With overstimulation, stress, and shifting schedules, it's no wonder that many people these days are turning into insomniacs. Despite it becoming as common as a cold, however, nighttime restlessness isn't something to be yawned at. More than the frustration and fatigue that it causes, the inability to get a good night’s sleep may also increase your risk of heart failure, according to an article on NBCNews.

Researchers from several universities in Scandinavia followed the sleeping habits and heart failure rates of over 50,000 men and women for a span of 11 years, taking into account the three most common symptoms of insomnia: having trouble falling asleep, having trouble staying asleep, and waking up fatigued.

The results were alarming. Those who said that they experienced only one symptom occasionally had a five percent increase in heart failure risk, while those who answered that they experienced one often had a 14 percent increase in risk. Those who experienced all three regularly had thrice the chance of heart failure.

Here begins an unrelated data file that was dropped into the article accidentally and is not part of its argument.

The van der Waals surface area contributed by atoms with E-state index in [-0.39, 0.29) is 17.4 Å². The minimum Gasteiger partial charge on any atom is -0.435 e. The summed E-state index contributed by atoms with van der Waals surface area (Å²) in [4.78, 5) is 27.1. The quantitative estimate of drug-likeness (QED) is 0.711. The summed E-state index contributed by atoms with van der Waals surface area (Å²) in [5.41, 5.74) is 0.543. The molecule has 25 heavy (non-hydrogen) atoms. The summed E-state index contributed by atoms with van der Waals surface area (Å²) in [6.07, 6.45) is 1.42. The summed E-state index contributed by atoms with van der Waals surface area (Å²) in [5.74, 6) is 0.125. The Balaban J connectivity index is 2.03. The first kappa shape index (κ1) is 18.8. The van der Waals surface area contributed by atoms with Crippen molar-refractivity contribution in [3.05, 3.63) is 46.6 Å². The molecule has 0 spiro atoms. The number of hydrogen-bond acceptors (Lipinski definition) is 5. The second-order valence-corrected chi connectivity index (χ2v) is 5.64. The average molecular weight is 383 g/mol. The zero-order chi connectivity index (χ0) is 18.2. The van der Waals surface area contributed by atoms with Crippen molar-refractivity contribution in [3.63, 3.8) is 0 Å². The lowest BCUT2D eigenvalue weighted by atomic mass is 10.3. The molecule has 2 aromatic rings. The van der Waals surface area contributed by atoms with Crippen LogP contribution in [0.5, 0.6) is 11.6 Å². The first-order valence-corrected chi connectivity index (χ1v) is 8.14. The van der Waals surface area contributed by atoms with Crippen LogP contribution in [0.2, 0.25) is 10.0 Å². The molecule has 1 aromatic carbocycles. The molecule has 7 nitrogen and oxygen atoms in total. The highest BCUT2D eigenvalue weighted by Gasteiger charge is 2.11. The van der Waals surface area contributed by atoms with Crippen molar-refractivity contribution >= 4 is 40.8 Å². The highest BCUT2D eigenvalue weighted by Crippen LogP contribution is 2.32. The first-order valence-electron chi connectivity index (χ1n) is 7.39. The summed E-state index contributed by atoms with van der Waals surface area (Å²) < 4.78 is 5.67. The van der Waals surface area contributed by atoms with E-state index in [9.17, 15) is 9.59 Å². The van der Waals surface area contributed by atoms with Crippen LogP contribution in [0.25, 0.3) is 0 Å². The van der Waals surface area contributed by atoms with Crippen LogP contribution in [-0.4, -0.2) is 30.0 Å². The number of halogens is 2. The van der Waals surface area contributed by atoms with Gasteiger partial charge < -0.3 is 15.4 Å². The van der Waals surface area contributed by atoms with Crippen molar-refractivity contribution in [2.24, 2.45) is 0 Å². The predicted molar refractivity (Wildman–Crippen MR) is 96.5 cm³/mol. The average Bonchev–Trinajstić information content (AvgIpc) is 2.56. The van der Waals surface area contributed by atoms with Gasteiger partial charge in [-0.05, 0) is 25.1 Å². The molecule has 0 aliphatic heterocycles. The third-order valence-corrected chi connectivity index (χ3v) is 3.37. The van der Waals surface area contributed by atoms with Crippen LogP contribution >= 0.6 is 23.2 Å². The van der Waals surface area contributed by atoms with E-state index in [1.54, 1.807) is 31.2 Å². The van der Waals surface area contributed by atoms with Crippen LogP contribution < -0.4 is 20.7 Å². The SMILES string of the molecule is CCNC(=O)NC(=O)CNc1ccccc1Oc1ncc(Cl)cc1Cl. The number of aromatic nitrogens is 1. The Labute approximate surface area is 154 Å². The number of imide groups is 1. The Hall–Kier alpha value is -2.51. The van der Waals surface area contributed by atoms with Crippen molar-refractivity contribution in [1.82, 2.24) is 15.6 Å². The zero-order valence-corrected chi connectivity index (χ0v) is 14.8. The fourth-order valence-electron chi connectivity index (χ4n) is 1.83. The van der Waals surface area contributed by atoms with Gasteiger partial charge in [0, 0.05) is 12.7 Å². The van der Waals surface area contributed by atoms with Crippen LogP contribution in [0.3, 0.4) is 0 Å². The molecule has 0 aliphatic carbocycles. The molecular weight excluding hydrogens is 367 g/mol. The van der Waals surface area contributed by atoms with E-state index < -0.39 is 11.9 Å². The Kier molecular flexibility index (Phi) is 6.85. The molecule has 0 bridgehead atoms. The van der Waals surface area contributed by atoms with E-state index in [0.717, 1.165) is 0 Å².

Study co-author Lars Laugsand of the Norwegian University of Science and Technology explains that insomnia is caused by hyperarousal, a state that keeps your brain and the rest of your nervous system active even during times of rest.

A dangerous domino effect then takes place: anxiety due to hyperarousal causes the body to release stress hormones to the bloodstream, which in turn increases blood pressure and causes inflammation. Inflammation then triggers the release of catecholamines, which are compounds that are linked to cardiovascular conditions.

In order to avoid or lessen insomnia symptoms, Laugsand recommends getting better sleep by making a few changes in your lifestyle. Avoid watching television, working on the computer, or even napping at least 30 minutes before going to bed. Giving your brain time to slow down before it fully rests lowers the chances of overstimulation.

(Photo by Alison Young via Flickr Creative Commons)

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